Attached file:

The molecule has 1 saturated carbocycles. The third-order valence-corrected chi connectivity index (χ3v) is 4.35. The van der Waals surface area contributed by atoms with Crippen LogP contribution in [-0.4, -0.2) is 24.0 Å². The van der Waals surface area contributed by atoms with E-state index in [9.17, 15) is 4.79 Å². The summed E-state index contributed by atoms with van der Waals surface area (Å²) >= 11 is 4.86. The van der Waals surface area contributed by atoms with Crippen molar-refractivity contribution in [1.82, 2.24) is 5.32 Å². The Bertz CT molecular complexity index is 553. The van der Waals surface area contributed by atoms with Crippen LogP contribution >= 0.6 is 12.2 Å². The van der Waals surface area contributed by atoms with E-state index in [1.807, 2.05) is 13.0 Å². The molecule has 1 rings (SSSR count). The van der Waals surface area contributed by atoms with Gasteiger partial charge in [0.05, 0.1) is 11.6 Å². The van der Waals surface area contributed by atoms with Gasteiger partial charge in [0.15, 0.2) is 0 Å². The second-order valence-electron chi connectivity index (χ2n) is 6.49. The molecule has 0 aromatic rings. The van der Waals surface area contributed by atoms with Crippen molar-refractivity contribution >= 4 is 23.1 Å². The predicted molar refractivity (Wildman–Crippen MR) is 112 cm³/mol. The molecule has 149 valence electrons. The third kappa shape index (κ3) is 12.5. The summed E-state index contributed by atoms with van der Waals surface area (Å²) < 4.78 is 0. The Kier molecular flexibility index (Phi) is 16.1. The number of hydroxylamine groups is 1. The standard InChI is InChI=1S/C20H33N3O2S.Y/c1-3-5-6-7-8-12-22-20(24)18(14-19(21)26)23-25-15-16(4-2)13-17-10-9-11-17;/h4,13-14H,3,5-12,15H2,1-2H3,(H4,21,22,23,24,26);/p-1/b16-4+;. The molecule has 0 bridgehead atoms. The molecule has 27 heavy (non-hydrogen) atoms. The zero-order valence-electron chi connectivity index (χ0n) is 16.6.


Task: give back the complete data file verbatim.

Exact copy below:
The molecule has 1 saturated carbocycles. The third-order valence-corrected chi connectivity index (χ3v) is 4.35. The van der Waals surface area contributed by atoms with Crippen LogP contribution in [-0.4, -0.2) is 24.0 Å². The van der Waals surface area contributed by atoms with E-state index in [9.17, 15) is 4.79 Å². The summed E-state index contributed by atoms with van der Waals surface area (Å²) >= 11 is 4.86. The van der Waals surface area contributed by atoms with Crippen molar-refractivity contribution in [1.82, 2.24) is 5.32 Å². The Bertz CT molecular complexity index is 553. The van der Waals surface area contributed by atoms with Crippen LogP contribution >= 0.6 is 12.2 Å². The van der Waals surface area contributed by atoms with E-state index in [1.807, 2.05) is 13.0 Å². The molecule has 1 rings (SSSR count). The van der Waals surface area contributed by atoms with Gasteiger partial charge in [0.05, 0.1) is 11.6 Å². The van der Waals surface area contributed by atoms with Gasteiger partial charge in [0.15, 0.2) is 0 Å². The second-order valence-electron chi connectivity index (χ2n) is 6.49. The molecule has 0 aromatic rings. The van der Waals surface area contributed by atoms with Crippen molar-refractivity contribution >= 4 is 23.1 Å². The predicted molar refractivity (Wildman–Crippen MR) is 112 cm³/mol. The molecule has 149 valence electrons. The third kappa shape index (κ3) is 12.5. The summed E-state index contributed by atoms with van der Waals surface area (Å²) < 4.78 is 0. The Kier molecular flexibility index (Phi) is 16.1. The number of hydroxylamine groups is 1. The standard InChI is InChI=1S/C20H33N3O2S.Y/c1-3-5-6-7-8-12-22-20(24)18(14-19(21)26)23-25-15-16(4-2)13-17-10-9-11-17;/h4,13-14H,3,5-12,15H2,1-2H3,(H4,21,22,23,24,26);/p-1/b16-4+;. The molecule has 0 bridgehead atoms. The molecule has 27 heavy (non-hydrogen) atoms. The zero-order valence-electron chi connectivity index (χ0n) is 16.6.